Continued on page 46

The Boss Who Hates to Fire People

Continued from page 15

the other hand there are plenty of instances of their spending money. A Washington correspondent of the g-oup once remarked that he had been chided for not spending enough on entertainment. One managing editor who was fired was given $10,000. An inefficient copy reader who was dismissed got $30 a month for life.

This benevolent attitude prevails on the Southams’ biggest, most competitive and in some respects most harassed newspaper, the Vancouver Province, where the nose-punching incident occurred. Where else, it may be asked, could Jim Coieman have got away with dropping firecrackers down the pneumatic tubes aimed to explode in the business office?

Late in the war, Province city editor Reg Moir tried to fire an incompetent staffer. At the crucial moment the man took sick. “You can’t fire a man when he’s sick,” said M. E. Nichols, the managing director. “Wait until he’s well.” Eight paydays later the man turned up again at the office. By this time it was December. “You can’t fire a man just before Christmas,” Nichols told Moir. “W'ait until January.” The reporter was given rssignments but complained he was too ill to go outside the office. He hung a cund doing very little unfil Moir again tried to fire him. “Fire a man in the dead of winter?” Nichols exclaimed. “It’s far too cold.” The situation continued in this wise (a printers’ strike intervened and Nichols pointed out you couldn’t fire a man when the paper wasn’t publishing! until Moir realized that the man had been on staff for two and a half years drawing his pay but without doing very much of anything.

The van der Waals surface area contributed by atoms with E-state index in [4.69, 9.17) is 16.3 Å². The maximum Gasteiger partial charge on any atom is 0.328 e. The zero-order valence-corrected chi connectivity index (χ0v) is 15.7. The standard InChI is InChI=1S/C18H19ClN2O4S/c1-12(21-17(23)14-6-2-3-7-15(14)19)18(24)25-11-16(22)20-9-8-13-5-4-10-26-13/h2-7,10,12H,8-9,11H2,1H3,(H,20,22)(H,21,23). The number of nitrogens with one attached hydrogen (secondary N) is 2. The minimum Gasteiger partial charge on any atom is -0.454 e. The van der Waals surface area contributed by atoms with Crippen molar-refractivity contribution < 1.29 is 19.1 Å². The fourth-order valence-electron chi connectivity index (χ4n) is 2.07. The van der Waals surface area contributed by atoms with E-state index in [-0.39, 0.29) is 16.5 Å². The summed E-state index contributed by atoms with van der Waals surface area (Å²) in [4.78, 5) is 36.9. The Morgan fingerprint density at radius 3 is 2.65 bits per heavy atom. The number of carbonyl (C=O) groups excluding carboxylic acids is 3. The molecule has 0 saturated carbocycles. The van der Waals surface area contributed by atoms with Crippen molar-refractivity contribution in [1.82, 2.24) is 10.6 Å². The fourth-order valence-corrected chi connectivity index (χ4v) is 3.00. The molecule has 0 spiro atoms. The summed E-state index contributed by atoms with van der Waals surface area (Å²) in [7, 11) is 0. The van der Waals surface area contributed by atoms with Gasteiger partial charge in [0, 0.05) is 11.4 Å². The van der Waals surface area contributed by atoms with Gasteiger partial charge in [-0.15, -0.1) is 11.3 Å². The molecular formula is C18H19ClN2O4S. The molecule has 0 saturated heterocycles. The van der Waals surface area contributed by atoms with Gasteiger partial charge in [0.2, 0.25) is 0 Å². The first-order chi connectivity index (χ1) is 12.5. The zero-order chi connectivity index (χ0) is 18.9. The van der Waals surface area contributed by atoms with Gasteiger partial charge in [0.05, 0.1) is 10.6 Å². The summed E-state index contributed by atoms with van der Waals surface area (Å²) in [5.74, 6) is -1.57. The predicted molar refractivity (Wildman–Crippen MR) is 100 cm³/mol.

Nobody deserved the axe more than the late James Butterfield, a tempestuous red-haired columnist who stayed with the Province until he died (bequeathing the staff two bottles of rum). Butterfield’s absences from the paper were long and turbulent. He once got religion and joined Prank Buchman’s Oxford Group. The group spirited him off to England to write a biography of Buchman. Butterfie’d wrote the book but Buchman objected to some passages he felt were uncomplimentary. Butterfield, who hated having his copy tampered with, picked up the manuscript, dropped it into aroaring fireplace before Buchman’s eyes and returned to Vancouver. The Province rehired him.

The Founder Couldn’t Fire

This tolerant attitude has inspired some strange loyalties. Cecil Scott, the Province’s late magazine editor, faced with i mistake in a man’s name, once went down to the pressroom and as the papers roared off tried to erase the error and pencil the correction above if. He was led away, exhausted, some lime later.

An equally touching example of loyalty is to be found in a study of the career of Charlie Foster, a burly and profane Lancashireman who has a positive passion for English soccer, rugby and lawn bowling, which he reports for the Province sports page. Foster is so in love with these games that he sometimes helps out the rival Sun’s reporters and corrects their stories for them. Recently the Sun offered him $63 a week to join its staff, but Foster, who averages about $130 a month from the Province on space rates, loyally refused. This despite the

fact that he quits the paper on an average of 10 times a year.

Football is more important to Foster than life itself. When the Capilano Stadium burned down during a game Foster reported the match exactly as it was played from the opening whistle, concluding with the paragraph: “An

unfortunate incident occurred when the stands burned down and the game was called at half time.” Another famous Foster last paragraph read: “The game was marred by the unfortunate death of a Victoria fullback.” The Province is happy to suffer these idiosyncras:es for Foster’s careful sports coverage, like Butterfield’s column, has helped give the paper its strength.